Water is needed for survival and the effort people expend to get it varies drastically around the world.
In some countries you just turn on the faucet and your water is there. Here in Nepal that’s not always the case. According to Water Aid Nepal, “Over 3 million people in Nepal have no choice but to get water from wherever they can.” Sometimes, the water is from a stream or river, sometimes from a spring, sometimes from a community water tap, like the one shown above.
Many people do not have water systems in their house. Usually it is the job of a girl or woman to walk to a water source to fill up jugs for their families to use. They do this every day, carrying the heavy jugs full of water back to their homes. The women of Nepal are so resilient and strong!
The water they get is not usually ready to drink and needs to be boiled or filtered first. “In the rural lowlands and the mountains, the distance to water sources is great and water supplies are often polluted with naturally occurring arsenic. Open defecation also spreads diseases across living environments.” –Water Aid Nepal. According to The Water Project, “Children under the age of five are the most affected with an estimated 44,000 children dying every year in Nepal from waterborne diseases.”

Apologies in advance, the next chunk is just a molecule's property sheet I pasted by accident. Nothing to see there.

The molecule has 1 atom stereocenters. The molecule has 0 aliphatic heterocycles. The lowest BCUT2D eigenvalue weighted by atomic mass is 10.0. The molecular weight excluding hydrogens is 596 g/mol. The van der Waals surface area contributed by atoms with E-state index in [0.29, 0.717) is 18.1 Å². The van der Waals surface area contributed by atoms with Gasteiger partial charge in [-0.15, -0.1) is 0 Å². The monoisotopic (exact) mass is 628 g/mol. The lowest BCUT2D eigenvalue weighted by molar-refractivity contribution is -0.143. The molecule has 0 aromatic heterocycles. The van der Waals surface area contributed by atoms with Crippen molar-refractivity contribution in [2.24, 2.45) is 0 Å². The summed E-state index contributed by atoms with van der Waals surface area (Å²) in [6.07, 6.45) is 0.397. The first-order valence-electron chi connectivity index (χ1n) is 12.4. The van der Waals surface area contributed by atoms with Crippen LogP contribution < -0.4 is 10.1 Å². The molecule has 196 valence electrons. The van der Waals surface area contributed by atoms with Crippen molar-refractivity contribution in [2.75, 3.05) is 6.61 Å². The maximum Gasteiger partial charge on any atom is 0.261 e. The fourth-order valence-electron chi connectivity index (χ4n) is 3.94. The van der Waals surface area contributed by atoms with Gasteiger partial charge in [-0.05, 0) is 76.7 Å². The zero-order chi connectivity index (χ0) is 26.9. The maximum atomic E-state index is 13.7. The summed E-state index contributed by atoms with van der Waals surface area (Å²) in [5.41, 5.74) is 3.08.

Some of the Purnaa employees walk every day before work to get water for their families.
At Purnaa, we get two water deliveries each week. The water truck fills up at a spring in the mountains and then delivers to our tank 3 times a week.
Multiple times a day, we turn on a pump to get water up to a tank on the roof so that we have enough pressure for water to flow through our office.
In the kitchen we’ve installed a Reverse Osmosis, UV-ray filter for our drinking and cooking water. It is common to see employees filling up their water bottles at work!